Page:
Midrange decks are generally what’s being used if you hear someone like Trump talking about “value”. They look to use the most efficient minions and spells to build up a series of small edges over their opponents, and they will use hard removals or a strong finisher combo to prevent an opponent from muscling through with beefy late game minions. a midrange deck wants to win around 9-10, and generally have strong matchups vs the control style of play. Budget midrange decks, when played correctly, demolish the legions of legendaries that new players might otherwise become frustrated by, and are generally considered some of the best budget decks to play for more of a “thinking man’s game” than aggro decks. Trump’s Budget Shaman and Mage runs present an excellent example of midrange in action. Miracle is a unique style of midrange deck that uses spells, not minions, to control the board, and relies on an extreme finisher combo to deal massive damage to their opponent on a single turn.
Run of the mill midrange decks seek to build board control with sturdy, efficient minions like Chillwind Yeti, Harvest Golem or sometimes something fancy like Ancient Watcher comboed with Defender of Argus. They follow up early game defensive walls with a strong board turns 4-5-6, and then look to coast to victory on hard removal spells like Hex, Big Game Hunter or Polymorph turns 8+ which prevent opponents from playing huge threatening minions.
Miracle decks contain as much as 2/3s of the deck just dedicated to spells. They usually use some kind of huge card draw (either the Gadgetzan Auctioneer or the Warlock hero power) to gather up their combo while keeping the enemy board clear with their spells, then on turn 9-10 they drop a huge wombo combo like Leeroy Jenkins, 2x Shadowstep (play him again for more charges), 2x Cold Blood (26 total damage). Most people playing against miracle for the first time see this combo as a one in a million crazy luck draw-but in actuality, it’s not umcommon to draw your entire deck over the course of a game, making it easy to draw into the finisher every time.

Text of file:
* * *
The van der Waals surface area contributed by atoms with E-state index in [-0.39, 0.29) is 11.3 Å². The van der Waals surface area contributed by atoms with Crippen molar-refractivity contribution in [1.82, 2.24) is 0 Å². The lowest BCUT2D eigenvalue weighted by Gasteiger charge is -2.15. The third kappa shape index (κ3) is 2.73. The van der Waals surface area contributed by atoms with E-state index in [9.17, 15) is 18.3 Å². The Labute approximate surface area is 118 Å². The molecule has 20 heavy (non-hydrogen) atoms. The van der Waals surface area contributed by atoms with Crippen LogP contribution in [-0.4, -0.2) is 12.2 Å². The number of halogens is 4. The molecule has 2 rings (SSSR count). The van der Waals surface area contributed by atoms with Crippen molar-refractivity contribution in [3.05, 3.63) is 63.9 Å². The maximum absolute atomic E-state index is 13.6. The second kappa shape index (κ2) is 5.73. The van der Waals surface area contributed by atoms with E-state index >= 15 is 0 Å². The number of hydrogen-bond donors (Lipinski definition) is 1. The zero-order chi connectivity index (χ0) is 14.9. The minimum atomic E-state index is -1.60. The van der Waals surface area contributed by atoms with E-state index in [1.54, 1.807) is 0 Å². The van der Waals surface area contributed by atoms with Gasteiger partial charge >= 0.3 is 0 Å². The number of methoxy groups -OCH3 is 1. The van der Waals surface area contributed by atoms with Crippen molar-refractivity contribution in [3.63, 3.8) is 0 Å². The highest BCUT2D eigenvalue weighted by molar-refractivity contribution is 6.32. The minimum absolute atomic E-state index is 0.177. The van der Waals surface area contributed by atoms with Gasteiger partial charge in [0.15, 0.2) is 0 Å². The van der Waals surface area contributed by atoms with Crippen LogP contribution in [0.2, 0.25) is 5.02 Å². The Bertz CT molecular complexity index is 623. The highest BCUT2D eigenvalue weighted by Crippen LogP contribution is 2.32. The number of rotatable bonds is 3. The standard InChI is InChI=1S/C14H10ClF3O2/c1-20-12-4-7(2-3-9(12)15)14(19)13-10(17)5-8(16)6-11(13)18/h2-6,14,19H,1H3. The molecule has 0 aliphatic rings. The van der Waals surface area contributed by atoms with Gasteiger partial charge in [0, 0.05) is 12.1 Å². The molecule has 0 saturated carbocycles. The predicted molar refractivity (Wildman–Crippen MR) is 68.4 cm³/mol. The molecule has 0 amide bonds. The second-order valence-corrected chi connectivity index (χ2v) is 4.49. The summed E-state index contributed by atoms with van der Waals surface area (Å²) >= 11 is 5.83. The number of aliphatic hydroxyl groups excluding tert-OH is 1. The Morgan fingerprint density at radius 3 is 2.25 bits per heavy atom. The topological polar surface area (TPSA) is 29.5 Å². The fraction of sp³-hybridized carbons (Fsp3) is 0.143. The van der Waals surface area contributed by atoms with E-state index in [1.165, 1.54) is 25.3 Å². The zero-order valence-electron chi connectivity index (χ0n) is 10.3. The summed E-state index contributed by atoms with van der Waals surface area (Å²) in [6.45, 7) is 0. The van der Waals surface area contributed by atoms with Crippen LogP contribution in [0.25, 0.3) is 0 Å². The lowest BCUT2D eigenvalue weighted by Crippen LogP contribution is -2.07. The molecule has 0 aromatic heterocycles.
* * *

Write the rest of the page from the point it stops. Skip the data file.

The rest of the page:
Control decks are probably the scariest thing to play against in Hearthstone. In general, they run legendaries. All the legendaries. Their decks are usually dedicated 50% to making sure none of the opponents attempts at aggression stick, and 50% to dropping big huge nasty minions to crush their enemies. Control in general has a strong matchup vs Aggro decks, but struggles against the hard removal spells of Midrange (“I bring Li-riddip” “I can’t wait much long-baaaaaaa”)
Control Warrior is the classic control deck, aka the single most expensive deck to try and amass in HS. He uses mass quantities of armor and cheap removal spells to outlast his foes, then drops any number of the terrifying typical roster of Cairne Bloodhoof, Sylvanas, Baron Geddon, Ragnaros, Alexstraza, and Grommash Hellscream. Yes, the copy/pasted list requires all of those. Control is obviously the hardest style of play for a new player to get into, due to the massive amounts of cards required for a functional deck, but often the incredible length of the games tends to turn players off of control anyway, so it is sometimes seen as just a way to show off your internet swag collection an win at the same time. Often, new players will claim that Control decks are unbeatable, but in reality, just saving a couple hard removals or putting a big game hunter in your list does a long way to take the big, scary teeth off a control deck thanks to their lumbering pace.